Ficus Benjamina Information


Most commonly known as the weeping fig, Ficus benjamina originates from the tropical regions of Asia. The tree has many other common names including Java fig, Malayan banyan and Benjamin tree. These large trees can reach heights of 60 feet and spread up to 100 feet in diameter. Outside tropical areas, Ficus benjamina is very popular as a houseplant.


Like many other trees in the moraceae family, weeping figs grow profusely. The trunk is covered with thin gray bark and the branches develop a characteristic droop as the tree ages. Foliage is typically thick and lush, with glossy oval leaves that are 2 to 4 inches long. Weeping figs produce small red fruit that is extremely bitter to the taste and not considered edible.


In their native regions, weeping figs prefer full to partial sun and well-drained soil that is mildly acidic. As houseplants, they thrive in similar conditions, preferring brightly lit rooms with plenty of natural light. Like most plants native to the tropics, weeping fig is very sensitive to cold and should be kept well away from drafty doors or windows.

Plant Care

Weeping figs should be watered thoroughly when the soil is dry to the touch, but do not leave excess water in the drainage tray. Being naturally drought resistant, Ficus benjamina tolerates dry conditions, and wet soil can lead to root rot. Perlite or gravel added to the potting mix of indoor plants promotes good drainage. Wipe leaves with a damp rag to keep the plant free of dust.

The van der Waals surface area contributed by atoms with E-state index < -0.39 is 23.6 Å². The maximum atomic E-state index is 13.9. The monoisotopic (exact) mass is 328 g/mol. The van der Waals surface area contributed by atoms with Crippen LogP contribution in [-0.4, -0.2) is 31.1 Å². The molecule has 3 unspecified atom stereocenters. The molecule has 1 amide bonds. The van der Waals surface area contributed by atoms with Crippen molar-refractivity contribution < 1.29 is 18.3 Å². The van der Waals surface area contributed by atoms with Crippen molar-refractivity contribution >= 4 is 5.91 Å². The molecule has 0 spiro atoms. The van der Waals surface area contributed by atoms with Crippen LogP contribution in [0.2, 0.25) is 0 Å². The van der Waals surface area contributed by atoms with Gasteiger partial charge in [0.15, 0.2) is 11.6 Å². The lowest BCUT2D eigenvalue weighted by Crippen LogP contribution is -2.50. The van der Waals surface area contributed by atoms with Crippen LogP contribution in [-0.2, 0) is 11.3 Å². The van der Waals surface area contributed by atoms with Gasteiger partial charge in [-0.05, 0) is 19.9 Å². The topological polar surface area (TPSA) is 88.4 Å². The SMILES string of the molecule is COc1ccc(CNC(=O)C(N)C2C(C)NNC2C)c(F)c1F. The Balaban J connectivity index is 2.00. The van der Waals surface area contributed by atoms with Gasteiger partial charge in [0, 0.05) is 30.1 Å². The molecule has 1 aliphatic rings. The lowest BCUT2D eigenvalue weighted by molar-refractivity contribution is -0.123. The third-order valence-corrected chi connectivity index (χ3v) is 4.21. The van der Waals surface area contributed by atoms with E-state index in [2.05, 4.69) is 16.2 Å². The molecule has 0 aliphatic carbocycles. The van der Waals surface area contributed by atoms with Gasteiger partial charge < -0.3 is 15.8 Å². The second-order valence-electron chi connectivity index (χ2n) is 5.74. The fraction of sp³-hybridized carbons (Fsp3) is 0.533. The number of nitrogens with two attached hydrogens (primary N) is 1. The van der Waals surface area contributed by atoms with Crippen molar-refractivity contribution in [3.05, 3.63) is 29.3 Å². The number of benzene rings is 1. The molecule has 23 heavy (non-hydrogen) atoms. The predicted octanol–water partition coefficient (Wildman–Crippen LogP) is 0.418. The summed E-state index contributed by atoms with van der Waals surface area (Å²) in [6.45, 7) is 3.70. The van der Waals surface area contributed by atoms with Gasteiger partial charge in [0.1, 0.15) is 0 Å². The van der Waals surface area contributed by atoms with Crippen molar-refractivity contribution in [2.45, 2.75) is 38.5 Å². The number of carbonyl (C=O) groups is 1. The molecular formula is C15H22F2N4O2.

Ficus benjamina grows vigorously and should be trimmed regularly to maintain size and shape. They respond well to regular pruning and are well known as exceptional bonsai plants. More aggressive reductions should be done in spring or summer when the plant is in a high growth state. Pruning branches with four or more leaves just above the lowest leaf node will make the plant fill out.

Pests and Problems

Weeping figs have few problems with disease but can occasionally become infested with scales. These tiny brown bugs can make the plant feel sticky and can be treated with an application of neem oil. Ficus benjamina is also prone to leaf drop, which is caused when the plant is under stress. Potential causes may include too much or too little water, exposure to cold or moving the plant to a new location.

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About this Author

Based in Surrey, British Columbia, Stephen Oakley is a freelance writer focusing on environmental issues, travel and all things outdoors. His background includes many years spent working in the Canadian wilderness and traveling worldwide.